At this point, I am not going to announce support for Donald Trump, though I am not #NeverTrump and am emphatically #NeverHillary.
To restate my position without social media lingo, I would never vote for Hillary Clinton and, though I am right now uncomfortable with endorsing Trump, I anticipate — but don’t guarantee — that I’ll eventually hold my nose and vote for him.
You would be correct to challenge me on the consistency of my position. That is, if I say I am #NeverHillary, that could mean I would never vote for her, but it also could mean that I wouldn’t knowingly do anything that would help her win the election. Contrary to arguments of many I respect, I do believe that when there are only two people running who could possibly win, not voting for Trump would be, to whatever extent, helping Clinton. My conscience wouldn’t like that.
For me, the decision of whether to support Trump is more complicated than merely saying that it is a certainty that Clinton would be a disaster and there’s a chance Trump wouldn’t be.
True, there is no question that Clinton would be utterly disastrous, but if the country weren’t already in such dire straits that Clinton could finish President Obama’s devilish work in fundamentally transforming America in just four more years, I would feel far more inclined to oppose Trump.
Why? Well, if the nation weren’t on the precipice and we had the luxury of viewing this long term, I would be dreadfully concerned that Trump could do more damage to the causes I support than Clinton because he would be doing his damage under the banner of conservatism and the Republican Party.
If Clinton were to win, the Republican Party could vigorously and credibly oppose her, but if Trump were to win, it would be very awkward for it to criticize Trump if he were to govern as a liberal or do something outrageous. In this regard, people have discussed the so-called Hamilton rule, espoused by Alexander Hamilton during the 1800 presidential election campaign.
Hamilton wrote, “If we must have an enemy at the head of Government, let it be one whom we can oppose, and for whom we are not responsible.”
Though that makes sense, I must also add that we can’t say, with certainty, that Trump would be conservatives’ complete political enemy as president. But I do admit that even apart from his outrageous and inexcusable behavior during the GOP primaries, I am extremely concerned that he would be our political enemy in a number of areas and also that he has a tendency toward authoritarianism, a tendency many of his supporters seem unlikely to oppose.
On what basis could we unite the GOP around Trump? Limited government? No. Lower taxes? Not likely. Entitlement reform? Dream on. Health care? Anyone’s guess. A coherent foreign policy? It’s hard for me to imagine. Transgender restrooms? No such luck. The wall? I assume we can still bank on this. Judges? That’s looking better, if anything Trump says or even promises can be relied on. Spending? I haven’t a clue. Abortion? Depends on what day it is.
But still, there is almost no chance that Clinton would ever govern otherwise than repugnantly. There is a chance that Trump could govern as a conservative on some issues, even if that’s not his natural instinct.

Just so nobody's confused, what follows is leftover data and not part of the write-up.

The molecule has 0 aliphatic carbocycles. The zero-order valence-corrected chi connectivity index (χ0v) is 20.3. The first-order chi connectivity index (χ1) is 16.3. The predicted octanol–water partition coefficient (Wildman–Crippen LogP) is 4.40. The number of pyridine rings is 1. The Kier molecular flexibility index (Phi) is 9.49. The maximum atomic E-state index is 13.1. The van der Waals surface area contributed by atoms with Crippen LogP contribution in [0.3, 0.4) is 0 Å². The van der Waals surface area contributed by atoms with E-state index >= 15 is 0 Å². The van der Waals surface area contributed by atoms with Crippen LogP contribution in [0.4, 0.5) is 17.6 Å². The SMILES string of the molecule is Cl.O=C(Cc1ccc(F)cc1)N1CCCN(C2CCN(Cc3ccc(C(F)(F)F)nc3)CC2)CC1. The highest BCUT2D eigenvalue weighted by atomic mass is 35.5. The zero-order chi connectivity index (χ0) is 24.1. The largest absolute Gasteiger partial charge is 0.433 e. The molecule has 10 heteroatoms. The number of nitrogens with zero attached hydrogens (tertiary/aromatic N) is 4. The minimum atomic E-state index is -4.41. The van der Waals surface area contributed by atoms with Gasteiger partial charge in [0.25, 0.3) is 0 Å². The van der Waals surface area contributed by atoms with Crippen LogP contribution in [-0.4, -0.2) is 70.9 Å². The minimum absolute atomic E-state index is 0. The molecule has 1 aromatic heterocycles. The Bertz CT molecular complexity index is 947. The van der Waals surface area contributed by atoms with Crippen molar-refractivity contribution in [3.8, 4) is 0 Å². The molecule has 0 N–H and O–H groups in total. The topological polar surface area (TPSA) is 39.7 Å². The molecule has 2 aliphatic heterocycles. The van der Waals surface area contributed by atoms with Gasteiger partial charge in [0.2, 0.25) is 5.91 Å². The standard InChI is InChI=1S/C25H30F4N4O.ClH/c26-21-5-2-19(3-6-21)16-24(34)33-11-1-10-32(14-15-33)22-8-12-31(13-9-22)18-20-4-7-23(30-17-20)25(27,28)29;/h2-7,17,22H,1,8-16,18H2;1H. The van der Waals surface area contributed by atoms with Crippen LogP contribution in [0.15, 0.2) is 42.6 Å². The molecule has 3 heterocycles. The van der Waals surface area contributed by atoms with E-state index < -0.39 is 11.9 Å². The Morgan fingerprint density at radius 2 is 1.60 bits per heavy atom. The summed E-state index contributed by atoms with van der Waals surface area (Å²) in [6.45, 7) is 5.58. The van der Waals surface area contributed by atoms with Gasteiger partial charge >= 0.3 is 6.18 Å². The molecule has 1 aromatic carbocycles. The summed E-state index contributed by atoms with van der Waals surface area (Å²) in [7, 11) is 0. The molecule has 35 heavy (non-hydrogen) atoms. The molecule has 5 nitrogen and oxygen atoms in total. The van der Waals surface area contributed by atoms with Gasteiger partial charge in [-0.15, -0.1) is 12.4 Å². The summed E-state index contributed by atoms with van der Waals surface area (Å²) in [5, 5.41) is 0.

Let’s not state the latter point too softly. Trump’s lifelong instincts have been more liberal than conservative, and there’s no evidence he ever had an epiphany leading to a political conversion. Couple this with his boast that everything is a negotiation, which is almost like saying, “You really shouldn’t believe a thing I say today, because I may say the opposite tomorrow.”
So where does that leave us? Well, I can’t speak for others, but it’s early and I want to see how this plays out. At the very least, I believe that conservatives should withhold their support for Trump until they can extract meaningful concessions from him on major policy issues. Precisely because Trump has no ideological rudder, we must try to get commitments from him on not just judicial appointments but also specifics of tax policy, spending, health care, entitlement reform and the rest.
I’m not Don Quixote. I realize that Trump prides himself in being independent from such pressures — which is ironic, given his position that nothing is set in stone and everything’s negotiable. I also know we can’t be sure Trump would honor his commitments. Compounding matters, Trump’s die-hard supporters have shown no willingness to hold him accountable for his lurches to the left or his flip-flops.
But we have to do what we can. Those of us who believe that the nation is in peril and that another four years of this same statist agenda could put us over the tipping point must try to hold Trump’s feet to the fire to increase, even if only slightly, our chances that he’d govern more as a conservative.
I completely understand the sentiment of certain conservatives who have cogently expressed why they’ll never vote for Trump, and I respect their decision. Their calculus apparently tells them that in the long term, Trump could be worse for America than Hillary Clinton. I am sympathetic to that view, which is why I am so ambivalent. But as I said, because of the urgency of America’s current situation, I think our best bet will probably be to exert whatever influence we have to nudge Trump as far toward conservatism as we can rather than to bail out and let Clinton complete the nation’s destruction. From this perspective, November’s a long way off. We’ve gotta play the hand we are dealt.
If Donald Trump says everything’s negotiable, then he and his supporters should understand that we have a right to negotiate, as well.
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